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One of the most challenging times a homeschooling family faces is the period right after deciding to withdraw their child from traditional school. Regardless of whether the decision to homeschool was planned for a while or arose all of a sudden, there is always transition period that comes with switching from a traditional brick-and-mortar school to homeschooling during which families have to find their new groove.
If you find yourself in this transition period, taking the time to truly settle into what it means to be a homeschooling family is key. Before you jump in and buy all of the homeschool curriculum and workbooks you think you will need, consider embarking on an adjustment period known as “deschooling.”
What is Deschooling?
Sandra Dodd, a strong proponent of radical unschooling, urges parents, in her usual tongue-in-cheek manner, to change their mindset around what learning truly is. “Stop thinking schoolishly. Stop acting teacherishly. Stop talking about learning as though it’s separate from life,” Dodd advises parents. This is the premise of what it means to deschool.
For many parents, staying ‘on track’ is a significant concern, especially during the high school years. No parent wants their child to fall behind. Veteran homeschooling parents push back on this notion with the sentiment, “Behind whom?”
The key thing to remember is that once you’ve made the decision to homeschool, the idea of “being behind” is arbitrary. The notion of “staying on track” or “keeping up” is one that exists in a school setting only. As such, let these ideas go! There is a sense of freedom that comes with being a homeschooling family. Once you switch to homeschooling, your child is free to learn at their own pace – which may be “fast” in some areas and “slow” in others. And that’s perfectly okay! Homeschooling is individualized.
Deschooling Helps You Settle into Homeschooling
Deschooling is a way to slowly transition from a public or private school mindset to a home-based learning one. This means letting go of the preconceived notions of what learning should look like. You don’t have to wake up at 6 a.m. to be seated and working at the kitchen table by 7:30. You can, but it’s not the only way to learn. Your child doesn’t have to sit at a little desk set up in a homeschool room decorated with parts of speech posters on the wall. A lap desk set up on a comfy sofa surrounded by pillows works just as well, as does an audiobook during car rides.
Deschooling is a process by which you become more relaxed in how you approach learning. Many veteran homeschoolers actually suggest deschooling for as many months as the number of years your child was in a brick-and-mortar school setting. So if you are pulling your child out of school in the middle of 3rd grade, consider deschooling for at least three months. If you have a 6th grader, spend half of a calendar year in deschooling mode.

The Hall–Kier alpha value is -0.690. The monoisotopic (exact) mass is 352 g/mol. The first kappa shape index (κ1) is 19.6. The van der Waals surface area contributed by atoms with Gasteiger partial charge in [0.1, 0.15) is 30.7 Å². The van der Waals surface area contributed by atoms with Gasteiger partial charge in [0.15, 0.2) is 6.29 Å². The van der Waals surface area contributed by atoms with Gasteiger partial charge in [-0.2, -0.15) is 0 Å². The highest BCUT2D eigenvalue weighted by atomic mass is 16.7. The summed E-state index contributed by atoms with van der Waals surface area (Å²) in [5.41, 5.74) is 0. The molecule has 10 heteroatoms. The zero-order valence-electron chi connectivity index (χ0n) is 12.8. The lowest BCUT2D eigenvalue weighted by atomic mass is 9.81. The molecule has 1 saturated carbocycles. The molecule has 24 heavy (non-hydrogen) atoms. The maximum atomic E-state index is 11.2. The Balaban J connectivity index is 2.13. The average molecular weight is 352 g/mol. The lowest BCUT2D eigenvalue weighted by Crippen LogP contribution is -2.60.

And no, deschooling isn’t just for your child. Parents, too, can benefit greatly from deschooling. If you attended a traditional brick-and-mortar school while growing up, you may benefit from the deschooling period as well, as it will show you just how much learning can occur outside of a school setting and without the use of formal curriculum. Deschooling allows families to take a step back and figure out what works best for their individual needs.
How Deschooling Can Benefit Both You and Your Child
Deschooling is a chance to take a deep breath, relax, and settle into your new role as a homeschooling family. This will look different for everyone. At its core, it’s a time to let go of what you think you know about learning. The key thing to remember is that humans never stop learning. Whether it’s from a book or out in the world, just being part of society provides plenty of opportunities to experience things, learn, and grow.
A few of the ways deschooling will benefit both you and your child include:
- It allows your child to slowly settle into this new learning environment. There will be less friction between parent and child as you each come to embrace this new dynamic between the two of you and navigate your new relationship as parent-teacher and child-student.
- You’ll keep yourself from spending money on curriculum that you may never use. The deschooling process will help you get to know your child better, which will help you make better curriculum choices if and when you are ready to begin more formal academics.
- Your child will have the free time to explore their interests and discover their passions.
- You will strengthen your relationship with your child by engaging in mutually enjoyable activities, and also by following your child’s lead and supporting them as they figure out how they like to spend their time.
- There will be more peace and calm in your home. Just think – no more morning chaos as you rush out the door and no more fights over homework in the evenings!